Bargain-Hunting Without Exuberance as Defensives Lead By

© Reuters.

By Geoffrey Smith — The rout in tech stocks in the U.S. over the last day has been a stiff test of nerve for European markets – but one to which they appear to be equal, at least for now.

Having fallen in knee-jerk fashion in line with the Nasdaq and the other big U.S. boards on Tuesday, European markets were all firmly back in the green as of 5:15 AM ET (0915 GMT) on Wednesday, helped by a smart bounce in Nasdaq futures as early birds in the U.S. logged on.

Even so, there was a heavy preference for defensive names such as telecoms, health and consumer staples. 

Among the notable outperformers were Orange (PA:) and Deutsche Telekom (DE:) stock, up 3.6% and 2.3%, respectively, while Reckitt Benckiser (LON:) was up 2.3%, Unilever (NYSE:) stock was up 1.5% and Nestle (SIX:) stock up 1.2%.

The ‘new defensives’ – especially renewable energy stocks backed by a wall of ESG-focused money – were also well bid, with EDP Renovaveis (LS:) stock up 2.8% and wind turbine makers Vestas Wind Systems (CSE:) and Siemens Gamesa (MC:) both up more than 2%.

By contrast, the more volatile cyclical stocks were subdued, as a German auto summit ended without any concrete offer of fresh government support, and banks consolidated after the M&A excitement in Spain (Caixabank (MC:) still gained 1.2% on reports that it’s looking to improve the terms of its mooted tie-up with Bankia (MC:)). Aerospace names continued to underperform after fresh reports of production trouble at Boeing (NYSE:), one of their biggest customers. Meggitt (LON:), Senior (LON:) and Rolls Royce (LON:) all fell by 4% or more.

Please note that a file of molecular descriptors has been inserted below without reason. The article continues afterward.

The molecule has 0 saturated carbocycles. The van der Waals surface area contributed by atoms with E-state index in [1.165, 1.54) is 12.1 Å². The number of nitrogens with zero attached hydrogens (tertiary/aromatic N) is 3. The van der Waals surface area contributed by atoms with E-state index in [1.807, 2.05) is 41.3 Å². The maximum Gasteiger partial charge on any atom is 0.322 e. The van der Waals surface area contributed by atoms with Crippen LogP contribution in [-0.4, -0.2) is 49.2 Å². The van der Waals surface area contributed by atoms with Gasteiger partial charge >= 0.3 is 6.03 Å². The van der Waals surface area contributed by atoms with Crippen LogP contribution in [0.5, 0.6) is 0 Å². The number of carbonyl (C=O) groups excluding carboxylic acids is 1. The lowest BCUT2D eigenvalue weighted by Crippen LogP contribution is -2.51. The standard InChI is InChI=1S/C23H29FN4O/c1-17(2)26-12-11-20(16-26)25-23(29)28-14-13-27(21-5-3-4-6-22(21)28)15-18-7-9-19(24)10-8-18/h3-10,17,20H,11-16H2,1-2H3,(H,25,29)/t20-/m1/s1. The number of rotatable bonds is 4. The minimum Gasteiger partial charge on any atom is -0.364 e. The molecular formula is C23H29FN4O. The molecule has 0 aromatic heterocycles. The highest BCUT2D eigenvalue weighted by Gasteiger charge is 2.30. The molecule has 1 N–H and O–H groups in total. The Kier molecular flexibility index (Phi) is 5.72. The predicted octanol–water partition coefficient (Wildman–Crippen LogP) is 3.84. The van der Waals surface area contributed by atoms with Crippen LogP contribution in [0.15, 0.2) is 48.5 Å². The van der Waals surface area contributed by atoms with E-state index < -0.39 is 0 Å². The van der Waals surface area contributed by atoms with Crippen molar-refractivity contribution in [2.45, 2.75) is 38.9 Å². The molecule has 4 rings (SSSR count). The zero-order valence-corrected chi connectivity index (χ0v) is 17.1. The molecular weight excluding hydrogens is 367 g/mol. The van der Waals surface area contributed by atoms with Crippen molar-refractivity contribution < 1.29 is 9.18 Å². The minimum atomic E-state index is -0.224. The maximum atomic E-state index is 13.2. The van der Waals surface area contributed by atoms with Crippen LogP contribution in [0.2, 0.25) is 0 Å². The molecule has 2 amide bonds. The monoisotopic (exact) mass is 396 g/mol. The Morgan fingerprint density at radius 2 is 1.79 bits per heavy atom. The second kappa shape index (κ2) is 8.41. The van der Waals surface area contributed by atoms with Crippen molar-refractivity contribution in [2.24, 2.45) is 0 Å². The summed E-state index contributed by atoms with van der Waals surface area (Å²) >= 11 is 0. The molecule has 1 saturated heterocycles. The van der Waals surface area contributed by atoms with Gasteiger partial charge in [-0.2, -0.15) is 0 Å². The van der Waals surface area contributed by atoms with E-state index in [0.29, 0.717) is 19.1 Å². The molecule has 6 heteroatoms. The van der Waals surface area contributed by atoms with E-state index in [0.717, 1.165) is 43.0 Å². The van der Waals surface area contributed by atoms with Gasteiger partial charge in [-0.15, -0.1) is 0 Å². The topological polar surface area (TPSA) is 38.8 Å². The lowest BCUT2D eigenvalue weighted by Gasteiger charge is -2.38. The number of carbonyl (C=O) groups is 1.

The benchmark was up 0.7%, still stuck in the narrow range it’s been in since June. For most of the last three months, that’s been a source of frustration for many, who have been forced to watch U.S. stocks disappear over the horizon. However, given events stateside over the last three days, European investors will settle for range trading quite happily, thank you very much.

Despite a valuation gap to the U.S. that is still miles wide, the appetite to push European stocks higher is limited. Coronavirus case numbers are surging in Spain, France and the U.K., and rising less dramatically elsewhere. Even though hospitalizations and death rates still remain well below the levels of spring, the fear of starting the flu season with a high level of community spread is evident.

What’s also increasingly evident is that investors have woken up to the risks of the latest Brexit drama, with sliding and U.K. stocks clearly underperforming – the domestic-focused was the only major index in the red on Wednesday morning.

However, even here, it’s the government’s erratic policy on lockdowns that appears to be the more important factor. Some of the biggest losers on Tuesday were WH Smith (LON:), sandwich bar operator SSP Group (LON:) and Trainline (LON:), all of them heavily exposed to mobility levels.  They fell by more than AstraZeneca (NYSE:), despite the amount that’s been bet on it winning the race for a successful Covid-19 vaccine.

With the U.S. markets in flux and a European Central Bank meeting in 24 hours, it isn’t surprising that Europeans are happy to sit on their hands. But a pattern of defensive outperformance is quietly asserting itself nonetheless.

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